The agency’s next step in exploring and commercializing outer space is to get more civilians and companies in on the act.
The next logical step in humans’ exploration of space is to start having more civilian ventures—and commercial, money-making ones—in outer space. NASA is onboard with this step. It has made it a priority to seed and encourage a strong, bustling, and competitive low Earth orbit (LEO) economy with itself as a strong player and user of commercial services and equipment. To NASA, LEO ends at about 1,200 miles above Earth, but that’s where the International Space Station (ISS) orbits and it is relatively easy to get up into LEO and back.
NASA’s five-point plan for setting up this LEO economy includes:
- Establishing a commercial use and pricing policy for the ISS that will reduce uncertainties for companies and let them devise business plans involving purely commercial activities, including marketing and tourism.
- Letting civilian astronauts of all nationalities onboard the ISS (for a price) as early as possible to train and carry out experiments and R&D, and setting up a process to assess and approve such missions.
- Codifying a process for developing commercial LEO destinations. As part of that goal, add a new docking module to the ISS to encourage more commercial flights to it.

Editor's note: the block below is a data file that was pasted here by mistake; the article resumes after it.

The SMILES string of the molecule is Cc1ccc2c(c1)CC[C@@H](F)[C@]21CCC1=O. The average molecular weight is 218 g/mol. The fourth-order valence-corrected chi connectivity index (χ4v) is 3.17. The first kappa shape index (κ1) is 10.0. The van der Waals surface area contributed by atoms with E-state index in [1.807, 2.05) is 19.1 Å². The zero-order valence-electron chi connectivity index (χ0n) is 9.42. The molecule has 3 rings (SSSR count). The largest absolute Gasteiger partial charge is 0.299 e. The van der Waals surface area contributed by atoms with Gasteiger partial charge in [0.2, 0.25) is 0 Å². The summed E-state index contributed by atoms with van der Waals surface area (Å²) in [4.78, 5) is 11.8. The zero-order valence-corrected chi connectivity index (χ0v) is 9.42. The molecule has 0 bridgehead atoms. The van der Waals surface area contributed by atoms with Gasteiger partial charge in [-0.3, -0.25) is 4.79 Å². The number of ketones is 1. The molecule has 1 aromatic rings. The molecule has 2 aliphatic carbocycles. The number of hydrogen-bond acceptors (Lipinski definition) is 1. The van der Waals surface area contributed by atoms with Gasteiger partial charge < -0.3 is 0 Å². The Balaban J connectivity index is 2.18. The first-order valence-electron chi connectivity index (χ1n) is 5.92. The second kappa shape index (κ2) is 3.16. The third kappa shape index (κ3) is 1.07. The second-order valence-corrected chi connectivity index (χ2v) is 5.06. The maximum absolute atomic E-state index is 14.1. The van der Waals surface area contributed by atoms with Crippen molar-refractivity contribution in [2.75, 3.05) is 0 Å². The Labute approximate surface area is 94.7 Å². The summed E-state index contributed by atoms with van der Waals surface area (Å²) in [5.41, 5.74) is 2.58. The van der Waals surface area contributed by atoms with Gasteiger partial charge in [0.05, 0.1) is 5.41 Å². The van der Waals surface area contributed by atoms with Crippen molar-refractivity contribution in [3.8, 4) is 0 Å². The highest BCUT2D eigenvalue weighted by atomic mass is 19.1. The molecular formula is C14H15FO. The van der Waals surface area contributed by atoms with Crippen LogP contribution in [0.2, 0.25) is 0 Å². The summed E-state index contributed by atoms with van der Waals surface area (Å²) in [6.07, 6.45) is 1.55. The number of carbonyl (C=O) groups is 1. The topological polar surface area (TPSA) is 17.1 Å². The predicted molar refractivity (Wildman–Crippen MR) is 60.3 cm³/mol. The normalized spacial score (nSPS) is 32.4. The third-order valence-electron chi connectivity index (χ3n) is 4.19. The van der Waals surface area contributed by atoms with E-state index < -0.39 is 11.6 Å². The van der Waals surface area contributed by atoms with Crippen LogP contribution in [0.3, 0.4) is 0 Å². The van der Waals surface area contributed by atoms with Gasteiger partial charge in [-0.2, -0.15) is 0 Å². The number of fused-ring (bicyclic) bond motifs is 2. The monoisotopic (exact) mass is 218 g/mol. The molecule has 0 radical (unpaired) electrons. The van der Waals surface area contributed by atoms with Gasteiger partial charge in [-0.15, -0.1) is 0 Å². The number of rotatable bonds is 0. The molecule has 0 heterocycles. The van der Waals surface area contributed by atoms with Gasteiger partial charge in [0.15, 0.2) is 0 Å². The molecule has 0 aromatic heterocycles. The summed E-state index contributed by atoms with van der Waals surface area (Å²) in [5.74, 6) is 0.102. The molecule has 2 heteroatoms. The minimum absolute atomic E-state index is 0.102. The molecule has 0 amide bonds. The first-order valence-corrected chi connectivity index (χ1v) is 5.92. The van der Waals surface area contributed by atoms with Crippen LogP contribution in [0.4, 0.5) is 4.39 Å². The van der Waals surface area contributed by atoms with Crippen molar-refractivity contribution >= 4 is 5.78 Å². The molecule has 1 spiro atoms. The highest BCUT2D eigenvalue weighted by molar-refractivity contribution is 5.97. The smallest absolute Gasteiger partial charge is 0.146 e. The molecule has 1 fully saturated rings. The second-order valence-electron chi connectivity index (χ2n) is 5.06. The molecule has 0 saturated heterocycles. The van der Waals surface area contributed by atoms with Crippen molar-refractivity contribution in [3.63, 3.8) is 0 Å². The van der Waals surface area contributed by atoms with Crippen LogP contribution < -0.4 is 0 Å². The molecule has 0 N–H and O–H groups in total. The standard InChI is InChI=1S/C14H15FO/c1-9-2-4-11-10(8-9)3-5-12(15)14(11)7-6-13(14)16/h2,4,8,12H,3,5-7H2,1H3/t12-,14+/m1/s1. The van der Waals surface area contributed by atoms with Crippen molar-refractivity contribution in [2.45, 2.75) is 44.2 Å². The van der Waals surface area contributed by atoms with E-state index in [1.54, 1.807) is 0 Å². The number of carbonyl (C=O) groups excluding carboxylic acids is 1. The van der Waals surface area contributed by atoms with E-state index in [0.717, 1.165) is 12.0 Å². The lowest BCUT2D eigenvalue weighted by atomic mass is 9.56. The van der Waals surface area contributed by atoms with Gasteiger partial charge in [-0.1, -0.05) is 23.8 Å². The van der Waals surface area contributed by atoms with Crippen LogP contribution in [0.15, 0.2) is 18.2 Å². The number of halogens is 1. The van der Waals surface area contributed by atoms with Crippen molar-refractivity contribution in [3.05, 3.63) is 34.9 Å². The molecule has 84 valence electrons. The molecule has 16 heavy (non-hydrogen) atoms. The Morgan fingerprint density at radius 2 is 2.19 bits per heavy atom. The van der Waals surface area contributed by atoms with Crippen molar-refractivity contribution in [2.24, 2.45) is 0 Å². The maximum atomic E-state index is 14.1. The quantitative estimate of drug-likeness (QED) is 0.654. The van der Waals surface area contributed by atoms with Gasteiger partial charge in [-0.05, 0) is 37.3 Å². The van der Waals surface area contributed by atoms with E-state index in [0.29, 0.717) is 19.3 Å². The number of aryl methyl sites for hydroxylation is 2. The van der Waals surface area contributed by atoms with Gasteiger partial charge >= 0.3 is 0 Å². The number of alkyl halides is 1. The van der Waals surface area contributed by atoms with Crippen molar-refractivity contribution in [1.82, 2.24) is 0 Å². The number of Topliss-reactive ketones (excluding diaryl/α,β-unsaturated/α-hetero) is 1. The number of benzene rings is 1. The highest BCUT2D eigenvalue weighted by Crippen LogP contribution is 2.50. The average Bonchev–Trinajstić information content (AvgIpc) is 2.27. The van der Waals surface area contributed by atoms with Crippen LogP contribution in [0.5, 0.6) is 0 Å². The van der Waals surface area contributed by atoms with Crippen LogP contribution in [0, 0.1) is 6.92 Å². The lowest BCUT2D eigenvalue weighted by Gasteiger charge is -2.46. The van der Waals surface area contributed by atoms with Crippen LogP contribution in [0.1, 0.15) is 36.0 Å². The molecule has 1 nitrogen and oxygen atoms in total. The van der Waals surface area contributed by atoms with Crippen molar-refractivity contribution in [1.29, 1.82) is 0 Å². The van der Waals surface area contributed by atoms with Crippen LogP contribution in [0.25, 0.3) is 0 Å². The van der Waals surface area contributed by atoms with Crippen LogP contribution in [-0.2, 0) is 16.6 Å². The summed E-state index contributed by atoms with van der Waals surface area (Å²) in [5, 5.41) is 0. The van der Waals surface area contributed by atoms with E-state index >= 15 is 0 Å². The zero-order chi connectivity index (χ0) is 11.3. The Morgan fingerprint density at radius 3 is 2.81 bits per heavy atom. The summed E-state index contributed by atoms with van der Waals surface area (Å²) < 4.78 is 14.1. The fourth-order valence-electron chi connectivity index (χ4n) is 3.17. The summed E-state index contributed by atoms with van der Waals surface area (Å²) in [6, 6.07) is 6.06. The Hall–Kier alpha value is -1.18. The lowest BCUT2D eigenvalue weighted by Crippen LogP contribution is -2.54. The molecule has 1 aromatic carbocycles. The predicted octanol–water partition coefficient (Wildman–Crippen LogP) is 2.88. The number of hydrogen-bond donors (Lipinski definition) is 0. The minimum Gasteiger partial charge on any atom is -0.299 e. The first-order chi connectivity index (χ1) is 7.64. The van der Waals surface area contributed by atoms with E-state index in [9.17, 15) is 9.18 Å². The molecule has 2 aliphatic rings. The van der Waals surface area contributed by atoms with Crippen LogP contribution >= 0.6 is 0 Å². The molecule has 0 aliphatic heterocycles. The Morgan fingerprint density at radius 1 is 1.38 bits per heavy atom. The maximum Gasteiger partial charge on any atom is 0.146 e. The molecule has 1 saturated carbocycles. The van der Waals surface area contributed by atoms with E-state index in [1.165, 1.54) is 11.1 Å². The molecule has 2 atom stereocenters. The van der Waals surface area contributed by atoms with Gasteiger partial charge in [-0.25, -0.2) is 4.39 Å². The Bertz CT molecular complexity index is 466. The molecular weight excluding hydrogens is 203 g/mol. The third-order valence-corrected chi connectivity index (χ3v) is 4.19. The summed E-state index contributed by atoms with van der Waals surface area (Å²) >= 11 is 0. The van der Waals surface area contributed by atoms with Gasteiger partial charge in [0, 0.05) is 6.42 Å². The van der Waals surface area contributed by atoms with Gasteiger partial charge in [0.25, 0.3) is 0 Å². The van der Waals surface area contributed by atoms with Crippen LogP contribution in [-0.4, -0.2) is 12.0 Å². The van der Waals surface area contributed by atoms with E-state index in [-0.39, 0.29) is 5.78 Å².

- Investing in outside parties to explore and refine-space manufacturing and upgrading the ISS.
- Prioritizing NASA’s long-term need for programs that can be carried out in LEO. These include space life and physical-science research, determining the effects of space on humans, technology demonstrations, life cycle testing on equipment before deploying it to deeper space and in-flight crew training.
Accomplishing these goals should lay the groundwork for acquiring the know-how, equipment and experienced personnel that will be needed for future space programs, such as returning to the Moon and manned exploration of Mars
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